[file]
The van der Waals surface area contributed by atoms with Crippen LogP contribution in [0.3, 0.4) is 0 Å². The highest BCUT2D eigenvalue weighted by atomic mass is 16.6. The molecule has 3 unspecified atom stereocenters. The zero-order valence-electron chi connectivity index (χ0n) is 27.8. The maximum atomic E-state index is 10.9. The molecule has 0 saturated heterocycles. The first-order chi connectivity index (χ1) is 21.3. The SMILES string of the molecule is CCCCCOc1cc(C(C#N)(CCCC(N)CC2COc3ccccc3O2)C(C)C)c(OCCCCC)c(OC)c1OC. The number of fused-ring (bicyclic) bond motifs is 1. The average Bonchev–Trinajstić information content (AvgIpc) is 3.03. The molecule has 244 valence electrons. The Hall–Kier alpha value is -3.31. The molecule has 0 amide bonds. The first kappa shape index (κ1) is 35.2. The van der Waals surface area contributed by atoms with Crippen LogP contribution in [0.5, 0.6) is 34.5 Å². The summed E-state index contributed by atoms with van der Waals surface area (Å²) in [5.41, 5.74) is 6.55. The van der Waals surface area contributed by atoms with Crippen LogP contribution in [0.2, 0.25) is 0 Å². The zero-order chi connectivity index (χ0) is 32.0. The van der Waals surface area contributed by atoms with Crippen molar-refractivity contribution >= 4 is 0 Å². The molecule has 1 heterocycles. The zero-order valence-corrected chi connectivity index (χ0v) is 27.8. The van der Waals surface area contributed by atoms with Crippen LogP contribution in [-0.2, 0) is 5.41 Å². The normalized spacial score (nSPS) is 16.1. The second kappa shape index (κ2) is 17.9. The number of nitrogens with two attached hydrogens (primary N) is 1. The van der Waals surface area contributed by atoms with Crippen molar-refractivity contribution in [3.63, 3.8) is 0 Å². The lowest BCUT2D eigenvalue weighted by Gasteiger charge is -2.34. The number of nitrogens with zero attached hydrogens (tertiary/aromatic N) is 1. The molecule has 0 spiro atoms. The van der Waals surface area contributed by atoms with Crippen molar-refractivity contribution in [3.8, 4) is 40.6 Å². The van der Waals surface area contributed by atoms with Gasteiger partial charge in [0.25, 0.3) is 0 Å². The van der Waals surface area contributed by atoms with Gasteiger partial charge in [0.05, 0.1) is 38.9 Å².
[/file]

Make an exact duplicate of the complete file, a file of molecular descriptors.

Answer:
The van der Waals surface area contributed by atoms with Crippen LogP contribution in [0.3, 0.4) is 0 Å². The highest BCUT2D eigenvalue weighted by atomic mass is 16.6. The molecule has 3 unspecified atom stereocenters. The zero-order valence-electron chi connectivity index (χ0n) is 27.8. The maximum atomic E-state index is 10.9. The molecule has 0 saturated heterocycles. The first-order chi connectivity index (χ1) is 21.3. The SMILES string of the molecule is CCCCCOc1cc(C(C#N)(CCCC(N)CC2COc3ccccc3O2)C(C)C)c(OCCCCC)c(OC)c1OC. The number of fused-ring (bicyclic) bond motifs is 1. The average Bonchev–Trinajstić information content (AvgIpc) is 3.03. The molecule has 244 valence electrons. The Hall–Kier alpha value is -3.31. The molecule has 0 amide bonds. The first kappa shape index (κ1) is 35.2. The van der Waals surface area contributed by atoms with Crippen LogP contribution in [0.5, 0.6) is 34.5 Å². The summed E-state index contributed by atoms with van der Waals surface area (Å²) in [5.41, 5.74) is 6.55. The van der Waals surface area contributed by atoms with Crippen LogP contribution in [0.2, 0.25) is 0 Å². The zero-order chi connectivity index (χ0) is 32.0. The van der Waals surface area contributed by atoms with Crippen molar-refractivity contribution >= 4 is 0 Å². The molecule has 1 heterocycles. The zero-order valence-corrected chi connectivity index (χ0v) is 27.8. The van der Waals surface area contributed by atoms with Crippen LogP contribution in [-0.2, 0) is 5.41 Å². The normalized spacial score (nSPS) is 16.1. The second kappa shape index (κ2) is 17.9. The number of nitrogens with two attached hydrogens (primary N) is 1. The van der Waals surface area contributed by atoms with Crippen molar-refractivity contribution in [3.63, 3.8) is 0 Å². The lowest BCUT2D eigenvalue weighted by Gasteiger charge is -2.34. The number of nitrogens with zero attached hydrogens (tertiary/aromatic N) is 1. The molecule has 0 spiro atoms. The van der Waals surface area contributed by atoms with Crippen molar-refractivity contribution in [3.8, 4) is 40.6 Å². The van der Waals surface area contributed by atoms with Gasteiger partial charge in [0.25, 0.3) is 0 Å². The van der Waals surface area contributed by atoms with Gasteiger partial charge in [0.05, 0.1) is 38.9 Å².